One of the first major features of the new MachineKit code was porting LinuxCNC to run on a variety of real-time kernels.  LinuxCNC used to support several real-time options but recently had degenerated to only working with RTAI.  With the introduction of several new RTOS options (including Xenomai and RT_PREEMPT), it became possible to run LinuxCNC on the BeagleBone.

Other enhancements being worked on include a completely new messaging scheme to communicate between various components of the LinuxCNC/MachineKit world.  This not only simplifies several existing use cases, but opens up many new exciting possibilities.  Real-time and user-interface components will be able to be distributed across multiple platforms (ie: different physical CPUs connected via networking, shared memory, or some other means).  The simple version of this is running the user interface on something like a tablet or desktop PC, while a BeagleBone or other embedded processor runs the real-time code.  But even more is possible.  The new scheme has been designed to allow multiple CPUs to participate in real-time operations, so you could potentially run floating-point real-time motion path generation on the ARM of the BeagleBone, use the PRUs as "first-class HAL citizens" (rather than the pseudo-hardware interface they are currently), and even something like an AVR or ARM CortexM to off-load various other bits of HAL code.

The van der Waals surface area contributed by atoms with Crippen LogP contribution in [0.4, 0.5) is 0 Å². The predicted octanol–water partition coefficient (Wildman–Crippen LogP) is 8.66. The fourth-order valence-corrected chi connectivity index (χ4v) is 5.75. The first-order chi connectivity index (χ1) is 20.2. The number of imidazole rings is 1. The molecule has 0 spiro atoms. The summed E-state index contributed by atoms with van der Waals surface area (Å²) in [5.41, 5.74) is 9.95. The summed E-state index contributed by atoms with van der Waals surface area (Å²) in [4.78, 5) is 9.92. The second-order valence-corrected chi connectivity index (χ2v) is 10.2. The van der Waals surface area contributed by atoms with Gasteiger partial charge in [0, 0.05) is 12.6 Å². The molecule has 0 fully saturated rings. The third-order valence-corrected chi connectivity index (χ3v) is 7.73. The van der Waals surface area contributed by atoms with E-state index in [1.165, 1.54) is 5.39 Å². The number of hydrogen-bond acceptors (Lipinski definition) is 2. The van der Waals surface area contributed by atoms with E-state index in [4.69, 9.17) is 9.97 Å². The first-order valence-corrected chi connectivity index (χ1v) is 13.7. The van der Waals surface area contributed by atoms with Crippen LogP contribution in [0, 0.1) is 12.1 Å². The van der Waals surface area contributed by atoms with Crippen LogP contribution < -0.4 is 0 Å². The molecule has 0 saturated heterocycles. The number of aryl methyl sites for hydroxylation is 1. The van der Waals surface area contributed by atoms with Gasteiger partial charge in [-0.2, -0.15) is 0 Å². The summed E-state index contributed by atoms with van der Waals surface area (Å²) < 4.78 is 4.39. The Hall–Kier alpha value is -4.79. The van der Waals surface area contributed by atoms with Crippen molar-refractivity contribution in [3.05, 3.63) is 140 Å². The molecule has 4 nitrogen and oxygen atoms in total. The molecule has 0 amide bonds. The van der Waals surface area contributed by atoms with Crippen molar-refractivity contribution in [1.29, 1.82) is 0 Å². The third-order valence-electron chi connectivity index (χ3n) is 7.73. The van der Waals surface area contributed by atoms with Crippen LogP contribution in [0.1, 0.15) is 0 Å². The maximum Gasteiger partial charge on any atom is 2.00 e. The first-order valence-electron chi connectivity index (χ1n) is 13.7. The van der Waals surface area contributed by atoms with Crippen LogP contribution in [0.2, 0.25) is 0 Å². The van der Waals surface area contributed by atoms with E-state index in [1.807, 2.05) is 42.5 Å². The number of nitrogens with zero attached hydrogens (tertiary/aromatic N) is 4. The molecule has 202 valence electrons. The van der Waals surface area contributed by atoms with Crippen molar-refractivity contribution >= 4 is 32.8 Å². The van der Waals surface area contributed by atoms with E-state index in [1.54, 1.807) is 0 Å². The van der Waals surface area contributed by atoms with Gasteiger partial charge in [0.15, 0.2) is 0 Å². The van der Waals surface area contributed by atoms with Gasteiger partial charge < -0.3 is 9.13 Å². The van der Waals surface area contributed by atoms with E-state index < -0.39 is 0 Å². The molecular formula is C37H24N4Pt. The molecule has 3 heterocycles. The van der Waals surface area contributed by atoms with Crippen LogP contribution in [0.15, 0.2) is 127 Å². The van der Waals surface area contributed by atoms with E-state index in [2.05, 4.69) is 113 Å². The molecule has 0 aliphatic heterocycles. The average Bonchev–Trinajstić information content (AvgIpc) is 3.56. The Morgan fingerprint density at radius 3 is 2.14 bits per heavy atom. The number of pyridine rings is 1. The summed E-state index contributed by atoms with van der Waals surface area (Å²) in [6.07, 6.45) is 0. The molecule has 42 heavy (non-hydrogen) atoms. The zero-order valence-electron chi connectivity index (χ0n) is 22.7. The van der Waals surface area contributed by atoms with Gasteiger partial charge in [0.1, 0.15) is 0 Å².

The vision of MachineKit is to return LinuxCNC to it's modular roots (you can theoretically swap out the motion planner, gcode processor, and other core parts of LinuxCNC, not that anyone does these days...it's code left over from the old times) and be able to more easily mix-and-match different pieces, potentially even having more than one component that performs the same or similar function.  As a simple example, perhaps you have a linear delta 3D printer (Rostock or mini-Kossel).  Usually, you want the motion controlled by the gcode processor for printing a part.  But sometimes you may want a complex program directly communicating with the motion planner to do things like non-trivial homing and auto-calibration (auto-probe a bunch of points on the bed and do a bit of linear algebra magic to determine the real physical characteristics of your machine, like arm length and tower offset, rather than trying to measure everything to sub-millimeter accuracy).  MachineKit intends to make this (and much more) not only possible, but easy to implement.